Boris Ziherl Communism and Fatherland

Boris Ziherl

Communism and Fatherland


IV.

After the historic victories of the freedom- loving peoples in the war against Hitlerite Germany and her satellites, above all thanks to the existence and struggle of the Soviet Union as the most important objective factor for the post-war revolutionary changes in Eastern and South-Eastern Europe, the world of socialism has spread far beyond the borders of the former Russian Empire and embraced a series of new states with approximately 100 million inhabitants. Thus, there are today in Europe — in addition to the Soviet Union, the first country in which socialism triumphed — a series of countries which have already reached a stage of development, as regards their internal social-economic and political structure, which Comrade Stalin, in his report to the 18th Congress of the C. P. S. U. (b) in 1939, called: the first phase of the socialist state.1 No matter how varied the ways and degrees of the revolution in these countries, the power of the capitalists and big landowners has actually been overthrown in all of them, and the power of the working people, led by the working class headed by the communist vanguard, has been established. All these countries have started the building of socialism aiming at the total liquidation of exploiting elements. Similar states are being formed in the Far East, too, in lndo-China, Korea and in China, where the masses of the people are introducing vital changes into the relationship of forces between the socialist and capitalist worlds, through their magnificent struggle being waged under the leadership of the Communist Party of China.

The example of the so-called people's democracies confirms Lenin's prediction that the transition from capitalism to communism will, of course, be characterised by a multitude of different forms, but the essence will inevitably be the same — the dictatorship of the proletariat.2 In their polemics against the stereotyped and abstract concepts of the essence of people's democracy, which have also found expression in the articles of certain Soviet economists and publicists (e.g. E. Varga), our Party publicists have been pointing out for a long time, that the social order in New Yugoslavia represents one of the many and varied forms of dictatorship of the proletariat. This was especially stressed by Comrade Kardelj at the Fifth Congress of the CPY.3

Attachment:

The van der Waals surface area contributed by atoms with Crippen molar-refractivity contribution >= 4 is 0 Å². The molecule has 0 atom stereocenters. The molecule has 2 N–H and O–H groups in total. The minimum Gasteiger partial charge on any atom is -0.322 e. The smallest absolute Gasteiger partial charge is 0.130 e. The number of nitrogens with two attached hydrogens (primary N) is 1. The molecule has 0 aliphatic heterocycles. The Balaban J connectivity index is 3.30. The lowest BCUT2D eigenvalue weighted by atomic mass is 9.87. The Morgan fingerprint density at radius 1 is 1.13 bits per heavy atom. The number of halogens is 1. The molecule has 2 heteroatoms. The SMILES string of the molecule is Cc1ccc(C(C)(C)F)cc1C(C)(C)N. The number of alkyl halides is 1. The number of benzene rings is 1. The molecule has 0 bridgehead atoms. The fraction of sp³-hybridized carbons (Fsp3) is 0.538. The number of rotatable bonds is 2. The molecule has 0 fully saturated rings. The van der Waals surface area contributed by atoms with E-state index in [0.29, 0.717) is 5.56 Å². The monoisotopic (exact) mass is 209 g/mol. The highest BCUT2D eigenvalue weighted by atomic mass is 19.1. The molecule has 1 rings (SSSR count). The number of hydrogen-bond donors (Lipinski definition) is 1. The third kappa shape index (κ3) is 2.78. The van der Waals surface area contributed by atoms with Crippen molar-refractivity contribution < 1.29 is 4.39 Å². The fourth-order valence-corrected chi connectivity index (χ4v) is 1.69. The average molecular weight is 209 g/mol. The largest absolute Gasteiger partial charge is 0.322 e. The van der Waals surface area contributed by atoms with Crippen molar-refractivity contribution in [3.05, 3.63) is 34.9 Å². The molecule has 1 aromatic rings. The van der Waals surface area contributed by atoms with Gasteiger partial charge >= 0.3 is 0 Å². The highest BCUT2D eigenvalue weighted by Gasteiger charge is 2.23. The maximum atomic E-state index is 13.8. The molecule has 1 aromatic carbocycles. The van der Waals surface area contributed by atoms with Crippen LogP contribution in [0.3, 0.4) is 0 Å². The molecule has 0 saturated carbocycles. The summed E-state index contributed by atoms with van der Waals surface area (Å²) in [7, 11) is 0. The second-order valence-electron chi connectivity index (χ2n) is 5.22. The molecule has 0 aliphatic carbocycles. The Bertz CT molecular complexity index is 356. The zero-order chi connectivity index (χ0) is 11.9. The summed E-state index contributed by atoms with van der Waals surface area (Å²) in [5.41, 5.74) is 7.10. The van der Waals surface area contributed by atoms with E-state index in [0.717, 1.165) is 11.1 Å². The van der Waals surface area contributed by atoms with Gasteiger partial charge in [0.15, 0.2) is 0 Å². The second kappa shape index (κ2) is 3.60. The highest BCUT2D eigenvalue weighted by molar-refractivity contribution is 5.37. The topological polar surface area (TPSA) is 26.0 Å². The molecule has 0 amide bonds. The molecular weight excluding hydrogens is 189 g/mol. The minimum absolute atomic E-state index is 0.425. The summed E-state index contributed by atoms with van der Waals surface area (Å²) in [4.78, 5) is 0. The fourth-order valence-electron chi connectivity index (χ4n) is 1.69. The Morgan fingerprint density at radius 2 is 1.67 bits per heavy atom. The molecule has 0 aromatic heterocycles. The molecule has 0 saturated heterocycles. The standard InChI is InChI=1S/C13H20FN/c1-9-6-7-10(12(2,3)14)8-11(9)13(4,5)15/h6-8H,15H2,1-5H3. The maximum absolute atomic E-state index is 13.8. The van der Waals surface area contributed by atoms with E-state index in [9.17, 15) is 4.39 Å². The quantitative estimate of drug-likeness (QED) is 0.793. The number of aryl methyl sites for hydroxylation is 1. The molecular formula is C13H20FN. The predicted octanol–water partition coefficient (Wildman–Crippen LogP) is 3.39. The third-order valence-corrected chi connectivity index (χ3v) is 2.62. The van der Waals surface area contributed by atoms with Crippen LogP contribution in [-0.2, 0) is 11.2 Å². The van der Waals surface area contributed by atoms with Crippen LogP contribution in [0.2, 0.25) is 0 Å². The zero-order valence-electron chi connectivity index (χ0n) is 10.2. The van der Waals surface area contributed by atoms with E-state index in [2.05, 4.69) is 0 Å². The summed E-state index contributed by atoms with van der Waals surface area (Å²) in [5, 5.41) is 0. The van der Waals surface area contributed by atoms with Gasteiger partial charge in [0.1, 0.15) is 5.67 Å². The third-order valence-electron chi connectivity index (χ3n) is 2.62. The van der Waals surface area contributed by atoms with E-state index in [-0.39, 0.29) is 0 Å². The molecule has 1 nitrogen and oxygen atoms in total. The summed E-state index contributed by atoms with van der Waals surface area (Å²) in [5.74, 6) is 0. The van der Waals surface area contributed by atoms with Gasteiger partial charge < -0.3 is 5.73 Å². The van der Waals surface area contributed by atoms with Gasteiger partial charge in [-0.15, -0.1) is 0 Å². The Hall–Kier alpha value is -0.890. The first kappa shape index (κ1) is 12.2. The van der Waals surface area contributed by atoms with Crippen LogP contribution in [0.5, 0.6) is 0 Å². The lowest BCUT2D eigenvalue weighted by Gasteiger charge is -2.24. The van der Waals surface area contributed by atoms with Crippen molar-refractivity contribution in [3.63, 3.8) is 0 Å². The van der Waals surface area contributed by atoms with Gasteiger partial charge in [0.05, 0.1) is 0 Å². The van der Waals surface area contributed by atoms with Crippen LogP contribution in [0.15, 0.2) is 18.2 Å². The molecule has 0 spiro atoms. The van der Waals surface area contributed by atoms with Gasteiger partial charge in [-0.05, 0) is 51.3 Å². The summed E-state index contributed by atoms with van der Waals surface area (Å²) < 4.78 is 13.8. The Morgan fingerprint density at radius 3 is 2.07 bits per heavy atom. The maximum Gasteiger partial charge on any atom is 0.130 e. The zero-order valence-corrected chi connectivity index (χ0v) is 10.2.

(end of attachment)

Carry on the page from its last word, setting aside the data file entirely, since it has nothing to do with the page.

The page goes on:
In addition to the Soviet Union, the first fatherland of working people, there are today a series of socialist fatherlands which, together with the Soviet Union, form the world of socialism.

In the first chapter we pointed out that the peoples of the new socialist states have for centuries been developing within the framework of other states, in a different social-economic, political and cultural environment than the peoples of the Soviet Union, whose common life within the framework of the same state dates back beyond 1917. The majority of the people's democracies, including Yugoslavia are beginning their socialist construction with relatively much greater industrial possibilities and with a more technically developed agriculture than was the case with socialist construction in the Soviet Union, not to mention other advantages (e. g. external-political: above all, the existence and role the Soviet Union). Moreover, we have the immense experience of socialist construction in the USSR, generalized in the works of Lenin and Stalin, which is of inestimable value for the new socialist countries, facilitating their struggle. Also of importance is the fact that the majority o people's democracies have begun socialist construction after a long, stubborn fight against national oppression, which reached its culmination in the struggle against the fascist invaders in World War II, after a long fight for national affirmation in the political, economic and cultural spheres.